The girls were out swimming in the kiddy pool and there was a decent cloud cover outside . . . I was staring at the table for the bazillioneth time wondering how she would look after I got my hands on her . . . Then the wheels started turning (always dangerous for a DIYer) . . . And I started thinkin’ and scheming how I could get her out to the back porch by myself (cause the hubby was away at work). Then without too much huffing and puffing, she was outside! And well . . . that was that and away we went! :)

Let me tell you how I did it . . . .


I started out sanding off the thick coat of poly on top. This took a long time. Maybe 3 to 4 hours?? Thankfully it didn’t seem like that long. I got into my grubbies, put on my little face mask, grabbed my running playlist and went to work. And other then the fact that I was itching to run the whole time instead of sand, the time passed fairly quickly :) I used a 60-grit sandpaper first cause the poly was THICK. After it was all off, I went over the whole table with 100, 150, and a 220-grit paper.

Then I got my super sophisticated distressing tools . . . rocks, hammer, nail . . . and beat up the top.


Then came the paint and stain.

I sprayed on several coats of Rustoleum Heirloom White first on the bottom then moved to the top.

I had planned all along to use Miniwax provincial stain. But I went to test it out, and it was WAY darker then I wanted. It looked more like a dark walnut. And since the only other stain that had was a dark walnut, I had to make a quick trip to Home Depot.

I ended up coming home with a golden oak stain. I would have NEVER picked this stain beforehand. The sample was much lighter then I wanted. But I knew it would show up a lot darker on my table then the sample, so I figured I would give it a try. That’s the nice thing about a Home Depot. You can always bring back a can of stain if you use a little bit and the color is not what you were going for.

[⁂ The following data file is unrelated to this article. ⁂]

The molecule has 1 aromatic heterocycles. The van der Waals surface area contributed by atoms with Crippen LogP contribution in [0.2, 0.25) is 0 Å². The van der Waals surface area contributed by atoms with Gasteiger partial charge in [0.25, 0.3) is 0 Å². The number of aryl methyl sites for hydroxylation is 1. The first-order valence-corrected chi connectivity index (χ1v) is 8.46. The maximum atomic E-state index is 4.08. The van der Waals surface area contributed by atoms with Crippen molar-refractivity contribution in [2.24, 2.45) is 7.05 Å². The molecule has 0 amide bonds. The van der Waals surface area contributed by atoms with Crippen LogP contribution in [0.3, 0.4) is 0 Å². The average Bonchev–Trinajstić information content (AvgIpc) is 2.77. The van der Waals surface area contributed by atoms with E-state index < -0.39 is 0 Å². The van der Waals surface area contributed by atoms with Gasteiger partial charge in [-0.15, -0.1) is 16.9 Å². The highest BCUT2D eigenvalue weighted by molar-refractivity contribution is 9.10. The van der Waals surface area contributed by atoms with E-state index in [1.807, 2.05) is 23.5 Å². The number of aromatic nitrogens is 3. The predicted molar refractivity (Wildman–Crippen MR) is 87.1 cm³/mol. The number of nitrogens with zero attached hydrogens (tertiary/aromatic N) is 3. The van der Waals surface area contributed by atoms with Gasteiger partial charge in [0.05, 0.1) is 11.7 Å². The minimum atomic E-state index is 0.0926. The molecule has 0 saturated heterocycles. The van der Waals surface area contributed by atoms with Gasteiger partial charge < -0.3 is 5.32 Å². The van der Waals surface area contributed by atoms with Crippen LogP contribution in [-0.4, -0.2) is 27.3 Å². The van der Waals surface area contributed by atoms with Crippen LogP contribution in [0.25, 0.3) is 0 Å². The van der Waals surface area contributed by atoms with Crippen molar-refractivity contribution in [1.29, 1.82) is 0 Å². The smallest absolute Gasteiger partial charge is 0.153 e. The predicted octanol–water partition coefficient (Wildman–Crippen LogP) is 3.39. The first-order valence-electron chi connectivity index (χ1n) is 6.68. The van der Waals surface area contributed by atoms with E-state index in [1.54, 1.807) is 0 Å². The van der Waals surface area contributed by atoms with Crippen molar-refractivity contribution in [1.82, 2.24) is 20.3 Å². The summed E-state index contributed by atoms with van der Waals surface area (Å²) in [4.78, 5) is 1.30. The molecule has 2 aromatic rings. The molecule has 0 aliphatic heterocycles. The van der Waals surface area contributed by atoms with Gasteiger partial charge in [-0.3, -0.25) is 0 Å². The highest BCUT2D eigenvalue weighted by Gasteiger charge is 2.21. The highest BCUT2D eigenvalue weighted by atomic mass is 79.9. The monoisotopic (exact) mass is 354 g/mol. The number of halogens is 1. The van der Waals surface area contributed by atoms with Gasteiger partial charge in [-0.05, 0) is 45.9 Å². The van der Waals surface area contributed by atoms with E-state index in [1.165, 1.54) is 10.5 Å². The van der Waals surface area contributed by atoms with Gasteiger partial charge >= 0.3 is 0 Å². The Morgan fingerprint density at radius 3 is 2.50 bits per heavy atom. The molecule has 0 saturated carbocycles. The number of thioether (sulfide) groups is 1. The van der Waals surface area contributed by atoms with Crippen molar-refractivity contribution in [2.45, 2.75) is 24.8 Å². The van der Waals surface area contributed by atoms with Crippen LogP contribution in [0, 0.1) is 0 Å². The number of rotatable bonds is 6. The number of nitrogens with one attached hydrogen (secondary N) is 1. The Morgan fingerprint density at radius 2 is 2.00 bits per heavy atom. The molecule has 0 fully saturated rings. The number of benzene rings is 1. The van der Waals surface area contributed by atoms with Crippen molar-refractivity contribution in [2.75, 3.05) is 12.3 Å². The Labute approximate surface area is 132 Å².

It also goes to show it’s really important to always do a test section before tackling a whole project. Stain and paint can always look different on various woods and in different lights.


So this is what I had after 2 coats of Golden Oak. The color looked almost exactly what I had envisioned! Yay! I also used my dark walnut stain around the edges to make them a worn look. Then I pulled it and my provincial stain through the rest of the wood here and there to add some dimension.

After that I sanded and distressed the legs. Again, for most of my distressing I just used a sanding block with 100-grit paper, very fine steel wool and a couple of rocks from the yard.

Then I used my provincial and dark walnut stain to darken up the exposed distressed wood. And finally I did a glaze over the whole bottom using these . . .


Jen Rizza gives a great tutorial on glazing if you want to give it a try yourself!

I had been debating a long time on what to use to seal the top. I knew I really wanted to avoid going the polyurethane route if I could. I wanted the wood to look natural and raw . . . not shiny and plasticy. So after reading this very helpful post by Kristine over at the Painted Hive, I decided to use Danish Oil (found at Lowe’s). And after living with it now a few days, I’m really happy with the results. The wood looks BEAUTIFUL! But as a mom of kids, I have to admit it’s definitely not as kid-friendly as a poly. It seals well, but it takes a little bit more work getting crayons, play do and glue off. I don’t regret my decision though. I would use it again in a heartbeat. Instead I think I’ll just buy some cheap placemats that we can pull out whenever the kids want to do crafts on the table.

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And here she is! I LOVE her!! I almost feel guilty having neglected her so long knowing now what she could have looked like.


The chairs are all done too! Yipee!!! I’ll do a post soon on how I finished those too . . .



I haven’t sealed the bottom yet cause I’m okay with the legs getting more distressed naturally. If anything, I might use beeswax on them eventually . . .

P8030010 Here you can see the distressing I did on the top. I love that I don’t have to worry about it getting all banged up. It’ll just add to its character!


And the best part is we’re not eating off the floor anymore ;)

Edited to Add: Finally did a post on my numbered kitchen chairs. Check it out!